Winter and Summer Sports

Norwegian children take part in a mixture of sports and physical activities all year round. Schools usually offer lots of summer activities as well as winter sports. In the summer when the days are longer, outdoor activities include football, handball, basketball, ahtletics, cycling, swimming and diving.

The world’s largest football tournament is held every summer in the capital city, Oslo. The Norway Cup attacts more than 24 000 boys and girls aged from 10 to 18, from over 35 countries . You can find out more about this event at www.norwaycup.no.

In the winter, indoor gymnastics, ball games and athletics are still popular, but there are more snow-based activities to choose from as well. At least one school day a year is an official 'ski day', and most Norwegian children have their own skis and ice-skates. Cross-country skiing is the most popular form of skiing, followed by alpine skiing (downhill or ‘slalom’) and ski-jumping. Some children build their own ski-jumps by packing down snow to make a ramp to ski off.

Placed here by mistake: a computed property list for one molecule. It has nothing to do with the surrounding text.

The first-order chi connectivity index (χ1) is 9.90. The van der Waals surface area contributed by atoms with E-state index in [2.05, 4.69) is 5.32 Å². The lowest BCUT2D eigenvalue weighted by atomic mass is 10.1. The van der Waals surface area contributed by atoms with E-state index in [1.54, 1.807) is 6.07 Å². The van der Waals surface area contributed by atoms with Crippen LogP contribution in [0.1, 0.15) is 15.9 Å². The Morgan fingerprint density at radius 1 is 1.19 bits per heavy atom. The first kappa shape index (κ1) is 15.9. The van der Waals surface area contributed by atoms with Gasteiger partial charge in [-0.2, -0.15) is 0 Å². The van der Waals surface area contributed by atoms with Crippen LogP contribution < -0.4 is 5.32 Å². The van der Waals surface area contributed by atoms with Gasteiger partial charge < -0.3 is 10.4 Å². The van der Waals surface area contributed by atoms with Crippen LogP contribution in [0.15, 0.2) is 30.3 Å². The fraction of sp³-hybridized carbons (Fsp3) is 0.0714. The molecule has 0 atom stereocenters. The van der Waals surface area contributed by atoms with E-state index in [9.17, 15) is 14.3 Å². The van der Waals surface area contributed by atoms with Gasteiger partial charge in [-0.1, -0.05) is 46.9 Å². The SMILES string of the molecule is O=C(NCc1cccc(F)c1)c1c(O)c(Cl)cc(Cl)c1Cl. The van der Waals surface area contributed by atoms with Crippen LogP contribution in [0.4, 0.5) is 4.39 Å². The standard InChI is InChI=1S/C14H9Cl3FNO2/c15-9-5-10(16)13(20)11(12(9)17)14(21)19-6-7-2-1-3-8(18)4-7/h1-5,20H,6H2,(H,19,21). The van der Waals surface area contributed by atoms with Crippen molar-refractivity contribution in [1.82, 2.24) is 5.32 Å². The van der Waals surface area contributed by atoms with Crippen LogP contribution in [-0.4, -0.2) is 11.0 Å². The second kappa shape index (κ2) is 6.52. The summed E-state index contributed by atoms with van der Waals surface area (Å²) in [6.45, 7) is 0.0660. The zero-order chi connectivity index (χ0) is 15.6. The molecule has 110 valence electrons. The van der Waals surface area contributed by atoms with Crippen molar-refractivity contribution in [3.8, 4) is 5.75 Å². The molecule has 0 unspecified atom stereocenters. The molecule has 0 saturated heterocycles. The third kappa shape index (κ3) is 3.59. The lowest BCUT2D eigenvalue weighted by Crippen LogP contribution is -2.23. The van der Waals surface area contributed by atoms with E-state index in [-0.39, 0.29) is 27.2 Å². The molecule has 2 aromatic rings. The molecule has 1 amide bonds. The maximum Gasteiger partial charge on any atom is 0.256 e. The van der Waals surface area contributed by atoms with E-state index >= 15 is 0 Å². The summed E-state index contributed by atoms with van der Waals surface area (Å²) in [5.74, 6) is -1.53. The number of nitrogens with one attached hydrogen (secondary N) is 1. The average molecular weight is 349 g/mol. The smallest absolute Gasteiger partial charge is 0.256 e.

Popular ice-based activities include speed-skating, ice dancing and ice hockey. Other popular winter activities include tobogganing, making snow-caves or snow-castles and building snowmen! All the practice at these winter sports has paid off, as Norway is one of the most successful countries in the world at events such as speed-skating, cross-country and alpine skiing, curling and ice-hockey.

  


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Did You Know?

Norway has held the Winter Olympic Games twice. The first time was in 1952 in Oslo. The second time was in 1994 at Lillehammer, when they were the first Olympic Games to announce live results via the internet!